W.O.N. Book review: The End of Plenty — Joel K. Bourne Jr
Author, journalist and agronomist Joel K. Bourne Jr refuses to mince words in his eye-opening book “The End of Plenty: The Race to Feed a Crowded World” (Scribe 2015). He argues coherently that the world is running out of food and that we must meet this challenge to avoid the accompanying social and environmental disaster such a policy failure will bring.
Part warning and part survival manual, the book begins by examining the reasons behind the 1943 Bengal famine. In doing so the author revisits the controversial views of the Reverend T. R. Malthus on population and demographics; a recurring reference throughout the book. By showing how we are “locked in a never-ending two-step” between our population growth and what we can produce to sustain us, Mr Bourne discusses Malthusian views in a more mature light, emphasising the Reverend’s espousal of “balance” of population vs sustenance.
This intricately researched book has Mr Bourne travelling the world to point out the increasing deficiencies of the planet’s food supply. He goes to the Punjab, Ukraine and Egypt to demonstrate how yields gains from the Green Revolution of the 1960s and 70s have failed to keep up with population growth, expected to be around 10 billion for the world by 2050. While obviously a great admirer of the work of Norman Borlaug (the “Father of the Green Revolution”), the author isn’t afraid to document the health horrors of excessive pesticide use that has accompanied the revolution.
However while underlining the dreadful consequences of failure to feed the world, this remains an optimistic book. Mr Bourne advocates education, equal rights for women, organic farming and access to capital and land as just some of the changes needed to avert catastrophe. One of the key strengths of the book is the way the author blends differing views at various points of the book, showing that there are a number of ways to improve food productivity.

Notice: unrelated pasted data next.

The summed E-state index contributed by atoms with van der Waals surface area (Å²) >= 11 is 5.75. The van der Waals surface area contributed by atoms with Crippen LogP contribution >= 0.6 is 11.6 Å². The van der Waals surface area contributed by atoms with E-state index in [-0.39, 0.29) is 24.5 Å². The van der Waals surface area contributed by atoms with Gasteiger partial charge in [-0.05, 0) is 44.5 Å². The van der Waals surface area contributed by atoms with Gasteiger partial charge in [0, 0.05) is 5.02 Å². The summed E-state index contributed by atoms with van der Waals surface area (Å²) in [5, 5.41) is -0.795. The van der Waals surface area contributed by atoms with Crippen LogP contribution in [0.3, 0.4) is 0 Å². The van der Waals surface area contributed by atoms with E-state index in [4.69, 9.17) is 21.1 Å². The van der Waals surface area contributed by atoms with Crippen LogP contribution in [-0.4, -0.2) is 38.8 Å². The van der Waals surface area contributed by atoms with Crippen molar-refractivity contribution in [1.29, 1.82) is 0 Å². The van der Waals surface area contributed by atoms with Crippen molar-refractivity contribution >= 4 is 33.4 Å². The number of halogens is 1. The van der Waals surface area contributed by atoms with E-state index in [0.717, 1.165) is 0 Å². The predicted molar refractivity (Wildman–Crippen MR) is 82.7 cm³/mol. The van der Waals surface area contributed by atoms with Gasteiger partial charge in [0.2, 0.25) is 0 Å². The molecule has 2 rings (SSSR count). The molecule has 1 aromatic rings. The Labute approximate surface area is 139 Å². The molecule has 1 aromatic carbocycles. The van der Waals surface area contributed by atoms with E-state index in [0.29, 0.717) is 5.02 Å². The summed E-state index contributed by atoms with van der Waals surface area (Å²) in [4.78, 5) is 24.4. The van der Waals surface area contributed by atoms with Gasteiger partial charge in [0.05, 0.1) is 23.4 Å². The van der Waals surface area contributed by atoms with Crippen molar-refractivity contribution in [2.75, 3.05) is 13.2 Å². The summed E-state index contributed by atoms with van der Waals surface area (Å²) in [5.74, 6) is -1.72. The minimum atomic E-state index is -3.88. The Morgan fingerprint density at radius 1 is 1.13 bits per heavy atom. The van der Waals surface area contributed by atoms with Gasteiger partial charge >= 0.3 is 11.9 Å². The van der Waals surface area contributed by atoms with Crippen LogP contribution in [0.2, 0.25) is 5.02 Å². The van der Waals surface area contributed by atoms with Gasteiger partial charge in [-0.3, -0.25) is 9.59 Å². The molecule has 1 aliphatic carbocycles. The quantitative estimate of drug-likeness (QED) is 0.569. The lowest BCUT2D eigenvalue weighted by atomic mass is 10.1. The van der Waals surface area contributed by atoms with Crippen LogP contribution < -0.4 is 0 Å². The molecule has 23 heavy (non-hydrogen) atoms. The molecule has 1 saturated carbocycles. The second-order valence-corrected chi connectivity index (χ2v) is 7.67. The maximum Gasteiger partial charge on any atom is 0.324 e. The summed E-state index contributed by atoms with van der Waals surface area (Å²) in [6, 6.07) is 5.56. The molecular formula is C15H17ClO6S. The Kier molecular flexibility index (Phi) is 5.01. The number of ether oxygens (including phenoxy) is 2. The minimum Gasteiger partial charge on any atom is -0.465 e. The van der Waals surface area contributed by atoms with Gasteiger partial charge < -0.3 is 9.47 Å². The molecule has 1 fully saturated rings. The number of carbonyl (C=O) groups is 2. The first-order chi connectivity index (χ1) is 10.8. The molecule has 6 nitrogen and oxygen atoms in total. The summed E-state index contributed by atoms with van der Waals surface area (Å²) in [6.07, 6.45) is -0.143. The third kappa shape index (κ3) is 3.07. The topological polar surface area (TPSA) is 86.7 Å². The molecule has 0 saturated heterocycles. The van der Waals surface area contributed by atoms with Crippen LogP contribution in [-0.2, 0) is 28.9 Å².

However he pulls no punches, berating the Western-style diet, advocating behavioural change, pointing out that our excessive reliance on meat has put enormous pressure on the world’s food productivity. The book is full of extraordinary food consumption facts to back up these claims. One is that, of the 50,000 edible plants on the planet, 80-90 percent of our food comes from three crops: wheat, rice and maize. This either directly, or indirectly through the meat we eat.
At once disturbing and hopeful this is a magnificent, almost utopian, book advocating equal rights for women, natural farming, voluntary family planning and access to funding and land as the keys to staving off the nightmare of excessive food shortages. As relevant to the household as it is to students of food production, NGOs and farmers, The End of Plenty is a fascinating call to action to save our planet.
Rich Bowden is owner of Rich Bowden Writing and specialises in writing about food, renewable energy, small business and organic products. He loves a coffee and a yarn, preferably at the same time!